Officials: Boom aims to build supersonic jets in N. Carolina

Officials: Boom aims to build supersonic jets in N. Carolina
This photo provided by Boom Supersonic shows an artist's rendition of United Airlines Boom Supersonic Overture jet. A Colorado-based aviation company wants to build a plant for next-generation supersonic passenger jets at a central North Carolina airport, government officials said Wednesday, Jan. 26, 2022 as local and state boards approved incentives for the parent of Boom Supersonic. Credit: Boom Supersonic via AP

A Colorado-based aviation company wants to build a plant for next-generation supersonic passenger jets at a North Carolina airport, government officials said Wednesday as local and state boards approved hefty financial incentives for the parent company of Boom Supersonic.

If successful, the manufacturing and testing operation at Piedmont Triad International Airport in Greensboro could generate at least 1,750 jobs in the region by 2030, according to local and , while cutting flight times significantly for a post-Concorde generation of consumers.

A state incentives panel voted to provide cash incentives over 20 years to Boom Technology Inc. should the company meet plant investment and job-creation goals. The award explanation describes a $500 million investment by the end of 2030.

Jacksonville, Florida, and Greenville-Spartanburg, South Carolina, were also in the running for the plant, according to a state Commerce Department official who briefed the committee in public. Greensboro's city council also identified Boom Technology on Wednesday morning while approving local incentives.

A company spokesperson declined comment on the incentives until a formal announcement. Gov. Roy Cooper scheduled an economic development announcement at the airport for Wednesday afternoon.

Boom is one of several companies trying to revive , which died with the grounding of the Concorde nearly two decades ago. Boom has built a one-third-size demonstrator aircraft called the XB1, but now it faces the daunting challenge of bulking that up.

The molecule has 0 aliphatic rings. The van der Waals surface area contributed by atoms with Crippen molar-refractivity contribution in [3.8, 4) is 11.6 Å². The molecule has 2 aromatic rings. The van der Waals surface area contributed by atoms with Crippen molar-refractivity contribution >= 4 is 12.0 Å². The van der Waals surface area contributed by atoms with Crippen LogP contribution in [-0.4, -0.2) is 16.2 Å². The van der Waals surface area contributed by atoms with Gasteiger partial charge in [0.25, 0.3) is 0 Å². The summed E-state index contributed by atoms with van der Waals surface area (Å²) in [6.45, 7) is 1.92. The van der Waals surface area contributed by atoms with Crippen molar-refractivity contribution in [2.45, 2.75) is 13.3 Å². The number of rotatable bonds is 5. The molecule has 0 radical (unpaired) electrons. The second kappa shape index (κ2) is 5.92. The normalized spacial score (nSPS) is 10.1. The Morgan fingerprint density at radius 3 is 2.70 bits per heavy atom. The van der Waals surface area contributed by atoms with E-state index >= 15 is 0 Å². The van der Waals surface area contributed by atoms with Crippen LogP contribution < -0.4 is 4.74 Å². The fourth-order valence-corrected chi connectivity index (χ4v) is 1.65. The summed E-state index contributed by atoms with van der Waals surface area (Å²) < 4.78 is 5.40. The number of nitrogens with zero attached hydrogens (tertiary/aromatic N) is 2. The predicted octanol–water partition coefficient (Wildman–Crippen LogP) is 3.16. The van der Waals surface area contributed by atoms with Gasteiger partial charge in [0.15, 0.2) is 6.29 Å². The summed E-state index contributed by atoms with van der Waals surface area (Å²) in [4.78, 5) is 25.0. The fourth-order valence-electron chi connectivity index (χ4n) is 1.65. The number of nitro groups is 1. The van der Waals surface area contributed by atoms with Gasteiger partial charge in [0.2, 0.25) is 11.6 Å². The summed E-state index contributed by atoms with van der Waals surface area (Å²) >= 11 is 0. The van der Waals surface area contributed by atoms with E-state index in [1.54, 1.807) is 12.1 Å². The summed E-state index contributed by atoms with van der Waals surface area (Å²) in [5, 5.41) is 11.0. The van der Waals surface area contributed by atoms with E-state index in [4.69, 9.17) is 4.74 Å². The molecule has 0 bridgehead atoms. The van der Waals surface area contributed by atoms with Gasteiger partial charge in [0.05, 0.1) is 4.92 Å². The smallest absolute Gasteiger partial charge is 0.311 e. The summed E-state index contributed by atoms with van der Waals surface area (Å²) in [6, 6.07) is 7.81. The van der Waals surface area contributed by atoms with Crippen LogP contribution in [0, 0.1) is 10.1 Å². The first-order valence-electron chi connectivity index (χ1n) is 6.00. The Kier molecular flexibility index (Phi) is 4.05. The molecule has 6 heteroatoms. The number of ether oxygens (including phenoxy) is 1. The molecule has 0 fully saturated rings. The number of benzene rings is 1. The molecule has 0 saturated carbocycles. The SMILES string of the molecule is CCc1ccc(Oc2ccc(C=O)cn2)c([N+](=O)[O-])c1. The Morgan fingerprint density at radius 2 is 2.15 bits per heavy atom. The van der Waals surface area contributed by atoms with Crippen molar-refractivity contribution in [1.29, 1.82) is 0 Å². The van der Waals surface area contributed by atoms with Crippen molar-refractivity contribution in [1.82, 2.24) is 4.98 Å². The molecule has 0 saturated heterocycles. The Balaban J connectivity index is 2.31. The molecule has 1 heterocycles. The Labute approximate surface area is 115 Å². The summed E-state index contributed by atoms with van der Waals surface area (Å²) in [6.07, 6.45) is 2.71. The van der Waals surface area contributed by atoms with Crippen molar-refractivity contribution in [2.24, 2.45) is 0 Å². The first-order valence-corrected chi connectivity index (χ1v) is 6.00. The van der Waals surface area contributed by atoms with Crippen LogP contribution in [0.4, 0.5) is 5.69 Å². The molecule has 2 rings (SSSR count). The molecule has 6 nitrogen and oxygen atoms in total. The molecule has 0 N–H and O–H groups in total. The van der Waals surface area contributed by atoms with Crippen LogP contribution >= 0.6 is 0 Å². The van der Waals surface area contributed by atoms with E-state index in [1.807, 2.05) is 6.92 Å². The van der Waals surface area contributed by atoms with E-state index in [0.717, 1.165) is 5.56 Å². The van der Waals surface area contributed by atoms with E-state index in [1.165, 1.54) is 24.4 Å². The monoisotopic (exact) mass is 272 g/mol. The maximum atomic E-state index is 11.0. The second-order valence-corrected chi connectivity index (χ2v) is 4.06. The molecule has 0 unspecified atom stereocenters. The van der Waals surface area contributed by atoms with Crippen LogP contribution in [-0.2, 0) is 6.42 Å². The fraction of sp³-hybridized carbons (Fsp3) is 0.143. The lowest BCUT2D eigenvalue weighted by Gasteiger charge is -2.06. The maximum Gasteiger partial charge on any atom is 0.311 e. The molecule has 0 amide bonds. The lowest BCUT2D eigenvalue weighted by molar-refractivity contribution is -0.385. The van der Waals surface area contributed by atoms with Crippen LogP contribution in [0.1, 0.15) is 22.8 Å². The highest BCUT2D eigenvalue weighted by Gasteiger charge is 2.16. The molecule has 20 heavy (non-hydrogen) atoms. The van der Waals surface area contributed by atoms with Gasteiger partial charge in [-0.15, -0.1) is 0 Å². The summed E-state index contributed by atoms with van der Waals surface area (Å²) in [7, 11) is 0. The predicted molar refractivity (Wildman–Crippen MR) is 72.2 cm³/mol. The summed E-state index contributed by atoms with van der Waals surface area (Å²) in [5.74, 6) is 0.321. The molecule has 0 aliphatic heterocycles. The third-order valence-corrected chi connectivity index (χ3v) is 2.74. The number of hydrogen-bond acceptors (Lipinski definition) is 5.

Many technical and manufacturing hurdles still must be overcome to offer to airline companies Boom's Overture plane, which would carry 65 to 88 passengers, consume so-called sustainable aviation fuel and cruise at 60,000 feet (18,290 meters) at 1,300 mph (2,090 kph)—twice the speed of today's passenger jets.

Local and state incentives identified Wednesday totaled $121.5 million, not including $107 million the state legislature set aside for Piedmont Triad airport road improvements, hangar construction and other site work, should an airplane manufacturer choose to expand in Guilford County. A lawmaker at the time the airport money was approved referred to "Project Thunderbird"—a name the state commerce official also mentioned Wednesday.

The Piedmont Triad airport is already the headquarters of Honda Aircraft Co. and the production of its seven-passenger HondaJet Elites.

Boom boasts of "pre-orders" from several potential customers including United Airlines, which last year announced plans to buy 15 copies of the Overture and take options for another 35. United, however, said any orders hinge on Boom meeting certain financial and operational targets, which it declined to describe in any detail.

Skeptics say that if supersonic passenger travel were really feasible, Boeing and Airbus would be building the planes instead of leaving the market to start-ups like Boom.

The Concorde flew over the Atlantic and was barred from many overland routes because of the sonic booms, and any new supersonic planes will face the same hurdles. Another factor that helped kill the Concorde was its high cost of operation. The company's founder and CEO, Blake Scholl, has said technology will help solve both of those challenges, and tickets should be in the range of current-day business-class fares.

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